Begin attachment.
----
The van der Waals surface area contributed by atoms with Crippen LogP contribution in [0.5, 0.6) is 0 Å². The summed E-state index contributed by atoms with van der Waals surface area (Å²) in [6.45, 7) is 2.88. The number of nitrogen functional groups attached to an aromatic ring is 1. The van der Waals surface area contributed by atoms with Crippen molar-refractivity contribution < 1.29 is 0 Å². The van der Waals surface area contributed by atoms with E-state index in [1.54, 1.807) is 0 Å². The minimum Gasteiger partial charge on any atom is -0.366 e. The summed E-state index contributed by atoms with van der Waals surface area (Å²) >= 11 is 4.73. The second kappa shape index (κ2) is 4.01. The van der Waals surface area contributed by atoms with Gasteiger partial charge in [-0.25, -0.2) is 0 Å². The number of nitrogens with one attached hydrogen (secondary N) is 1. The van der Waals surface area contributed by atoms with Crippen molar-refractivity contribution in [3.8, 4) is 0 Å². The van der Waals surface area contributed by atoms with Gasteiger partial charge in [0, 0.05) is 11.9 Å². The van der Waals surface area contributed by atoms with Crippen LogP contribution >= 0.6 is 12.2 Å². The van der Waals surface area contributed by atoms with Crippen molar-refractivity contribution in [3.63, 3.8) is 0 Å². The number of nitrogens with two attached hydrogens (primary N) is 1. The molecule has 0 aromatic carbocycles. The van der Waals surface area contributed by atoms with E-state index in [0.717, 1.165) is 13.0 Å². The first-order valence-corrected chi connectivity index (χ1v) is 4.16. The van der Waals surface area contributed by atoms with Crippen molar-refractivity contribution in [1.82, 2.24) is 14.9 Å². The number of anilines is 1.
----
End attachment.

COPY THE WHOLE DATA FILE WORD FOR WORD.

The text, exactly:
The van der Waals surface area contributed by atoms with Crippen LogP contribution in [0.5, 0.6) is 0 Å². The summed E-state index contributed by atoms with van der Waals surface area (Å²) in [6.45, 7) is 2.88. The number of nitrogen functional groups attached to an aromatic ring is 1. The van der Waals surface area contributed by atoms with Crippen molar-refractivity contribution < 1.29 is 0 Å². The van der Waals surface area contributed by atoms with E-state index in [1.54, 1.807) is 0 Å². The minimum Gasteiger partial charge on any atom is -0.366 e. The summed E-state index contributed by atoms with van der Waals surface area (Å²) >= 11 is 4.73. The second kappa shape index (κ2) is 4.01. The van der Waals surface area contributed by atoms with Gasteiger partial charge in [-0.25, -0.2) is 0 Å². The number of nitrogens with one attached hydrogen (secondary N) is 1. The van der Waals surface area contributed by atoms with Crippen molar-refractivity contribution in [3.8, 4) is 0 Å². The van der Waals surface area contributed by atoms with Gasteiger partial charge in [0, 0.05) is 11.9 Å². The van der Waals surface area contributed by atoms with Crippen LogP contribution >= 0.6 is 12.2 Å². The van der Waals surface area contributed by atoms with Crippen molar-refractivity contribution in [3.63, 3.8) is 0 Å². The number of nitrogens with two attached hydrogens (primary N) is 1. The molecule has 0 aromatic carbocycles. The van der Waals surface area contributed by atoms with E-state index in [0.717, 1.165) is 13.0 Å². The first-order valence-corrected chi connectivity index (χ1v) is 4.16. The van der Waals surface area contributed by atoms with Crippen molar-refractivity contribution in [1.82, 2.24) is 14.9 Å². The number of anilines is 1.